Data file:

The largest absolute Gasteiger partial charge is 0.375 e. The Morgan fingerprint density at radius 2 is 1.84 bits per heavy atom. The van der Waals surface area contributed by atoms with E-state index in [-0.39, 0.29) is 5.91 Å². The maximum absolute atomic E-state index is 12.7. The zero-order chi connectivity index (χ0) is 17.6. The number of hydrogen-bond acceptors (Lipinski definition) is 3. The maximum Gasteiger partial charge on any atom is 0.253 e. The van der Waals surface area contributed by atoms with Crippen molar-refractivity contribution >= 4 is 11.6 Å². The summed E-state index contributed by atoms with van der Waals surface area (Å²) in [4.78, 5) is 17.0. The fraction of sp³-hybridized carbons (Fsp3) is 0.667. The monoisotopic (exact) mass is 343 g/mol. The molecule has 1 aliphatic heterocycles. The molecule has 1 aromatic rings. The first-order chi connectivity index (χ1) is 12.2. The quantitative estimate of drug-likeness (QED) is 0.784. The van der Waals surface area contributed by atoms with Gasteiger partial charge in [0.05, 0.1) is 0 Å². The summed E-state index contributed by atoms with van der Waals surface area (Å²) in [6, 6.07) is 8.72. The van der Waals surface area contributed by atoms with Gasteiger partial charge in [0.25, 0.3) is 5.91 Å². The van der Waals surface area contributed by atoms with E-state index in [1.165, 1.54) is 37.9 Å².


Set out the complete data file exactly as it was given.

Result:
The largest absolute Gasteiger partial charge is 0.375 e. The Morgan fingerprint density at radius 2 is 1.84 bits per heavy atom. The van der Waals surface area contributed by atoms with E-state index in [-0.39, 0.29) is 5.91 Å². The maximum absolute atomic E-state index is 12.7. The zero-order chi connectivity index (χ0) is 17.6. The number of hydrogen-bond acceptors (Lipinski definition) is 3. The maximum Gasteiger partial charge on any atom is 0.253 e. The van der Waals surface area contributed by atoms with Crippen molar-refractivity contribution >= 4 is 11.6 Å². The summed E-state index contributed by atoms with van der Waals surface area (Å²) in [4.78, 5) is 17.0. The fraction of sp³-hybridized carbons (Fsp3) is 0.667. The monoisotopic (exact) mass is 343 g/mol. The molecule has 1 aliphatic heterocycles. The molecule has 1 aromatic rings. The first-order chi connectivity index (χ1) is 12.2. The quantitative estimate of drug-likeness (QED) is 0.784. The van der Waals surface area contributed by atoms with Gasteiger partial charge in [0.05, 0.1) is 0 Å². The summed E-state index contributed by atoms with van der Waals surface area (Å²) in [6, 6.07) is 8.72. The van der Waals surface area contributed by atoms with Gasteiger partial charge in [0.25, 0.3) is 5.91 Å². The van der Waals surface area contributed by atoms with E-state index in [1.165, 1.54) is 37.9 Å².